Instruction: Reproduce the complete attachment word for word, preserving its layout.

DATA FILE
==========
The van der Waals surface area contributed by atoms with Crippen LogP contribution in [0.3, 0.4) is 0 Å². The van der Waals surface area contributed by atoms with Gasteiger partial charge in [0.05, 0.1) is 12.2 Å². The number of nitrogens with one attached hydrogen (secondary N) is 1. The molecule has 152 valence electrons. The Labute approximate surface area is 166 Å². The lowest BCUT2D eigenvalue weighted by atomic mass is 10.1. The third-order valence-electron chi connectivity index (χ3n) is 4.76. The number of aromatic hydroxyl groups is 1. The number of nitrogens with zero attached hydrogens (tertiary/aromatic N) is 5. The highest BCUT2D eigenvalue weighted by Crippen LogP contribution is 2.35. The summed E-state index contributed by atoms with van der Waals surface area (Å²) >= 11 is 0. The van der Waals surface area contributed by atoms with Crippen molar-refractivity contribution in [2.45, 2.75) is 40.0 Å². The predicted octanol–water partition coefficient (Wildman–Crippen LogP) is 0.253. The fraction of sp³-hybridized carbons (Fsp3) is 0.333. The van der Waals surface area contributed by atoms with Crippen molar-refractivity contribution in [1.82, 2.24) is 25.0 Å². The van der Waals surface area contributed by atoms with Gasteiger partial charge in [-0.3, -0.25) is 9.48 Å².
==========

The van der Waals surface area contributed by atoms with Crippen LogP contribution in [0.3, 0.4) is 0 Å². The van der Waals surface area contributed by atoms with Gasteiger partial charge in [0.05, 0.1) is 12.2 Å². The number of nitrogens with one attached hydrogen (secondary N) is 1. The molecule has 152 valence electrons. The Labute approximate surface area is 166 Å². The lowest BCUT2D eigenvalue weighted by atomic mass is 10.1. The third-order valence-electron chi connectivity index (χ3n) is 4.76. The number of aromatic hydroxyl groups is 1. The number of nitrogens with zero attached hydrogens (tertiary/aromatic N) is 5. The highest BCUT2D eigenvalue weighted by Crippen LogP contribution is 2.35. The summed E-state index contributed by atoms with van der Waals surface area (Å²) >= 11 is 0. The van der Waals surface area contributed by atoms with Crippen molar-refractivity contribution in [2.45, 2.75) is 40.0 Å². The predicted octanol–water partition coefficient (Wildman–Crippen LogP) is 0.253. The fraction of sp³-hybridized carbons (Fsp3) is 0.333. The van der Waals surface area contributed by atoms with Crippen molar-refractivity contribution in [1.82, 2.24) is 25.0 Å². The van der Waals surface area contributed by atoms with Gasteiger partial charge in [-0.3, -0.25) is 9.48 Å².